The endothelial blood-brain barrier (BBB) has a critical role in controlling lymphocyte traffic into the central nervous system (CNS), both in physiological immunosurveillance, and in its pathological aberrations. The intercellular signals that possibly could induce lymphocytes to cross the BBB include immunogenic presentation of protein (auto-)antigens by BBB endothelia to circulating T lymphocytes. This concept has raised much, though controversial, attention. We approached this problem by analyzing in vitro immunospecific interactions between clonal rat T lymphocyte lines with syngeneic, stringently purified endothelial monolayer cultures from adult brain micro-vessels. The rat brain endothelia (RBE) were established from rat brain capillaries using double collagenase digestion, density gradient fractionation and selective cytolysis of contaminating pericytes by anti-Thy 1.1 antibodies and complement. Incubation with interferon-gamma in most of the brain-derived endothelial cells induced Ia-antigens in the cytoplasm and on the cell surface in some of the cells. Before the treatment, the cells were completely Ia-negative. Pericytes were unresponsive to IFN-gamma treatment. When confronted with syngeneic T cell lines specific for protein (auto-)antigens (e.g., ovalbumin and myelin basic protein, MBP), RBE were completely unable to induce antigen-specific proliferation of syngeneic T lymphocytes irrespective of pretreatment with IFN-gamma and of cell density. RBE were inert towards the T cells, and did not suppress T cell activation induced by other "professional" antigen presenting cells (APC) such as thymus-derived dendritic cells or macrophages. IFN-gamma-treated RBE were, however, susceptible to immunospecific T cell killing. They were lysed by MBP-specific T cells in the presence of the specific antigen or Con A. Antigen dependent lysis was restricted by the appropriate (MHC) class II product. We conclude that the interaction of brain endothelial cells with encephalitogenic T lymphocytes may involve recognition of antigen in the molecular context of relevant MHC products, but that this interaction per se is insufficient to initiate the full T cell activation program.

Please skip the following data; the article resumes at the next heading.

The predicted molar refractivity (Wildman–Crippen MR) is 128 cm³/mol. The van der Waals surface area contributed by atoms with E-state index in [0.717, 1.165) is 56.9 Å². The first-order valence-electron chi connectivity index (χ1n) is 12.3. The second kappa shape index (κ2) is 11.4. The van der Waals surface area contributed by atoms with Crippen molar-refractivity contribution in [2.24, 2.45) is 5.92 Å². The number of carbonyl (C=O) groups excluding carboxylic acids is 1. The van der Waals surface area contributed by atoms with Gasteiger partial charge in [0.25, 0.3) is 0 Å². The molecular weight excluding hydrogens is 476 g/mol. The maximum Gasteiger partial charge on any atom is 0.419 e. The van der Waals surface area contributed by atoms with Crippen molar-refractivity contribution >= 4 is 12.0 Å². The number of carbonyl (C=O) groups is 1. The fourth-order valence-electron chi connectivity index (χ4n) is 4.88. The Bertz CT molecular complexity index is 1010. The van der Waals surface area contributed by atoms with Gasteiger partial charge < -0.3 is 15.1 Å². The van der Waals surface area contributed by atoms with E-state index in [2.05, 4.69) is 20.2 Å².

Immune function of the blood-brain barrier: incomplete presentation of protein (auto-)antigens by rat brain microvascular endothelium in vitro.
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W Risau, B Engelhardt, H Wekerle; Immune function of the blood-brain barrier: incomplete presentation of protein (auto-)antigens by rat brain microvascular endothelium in vitro.. J Cell Biol 1 May 1990; 110 (5): 1757–1766. doi: https://doi.org/10.1083/jcb.110.5.1757
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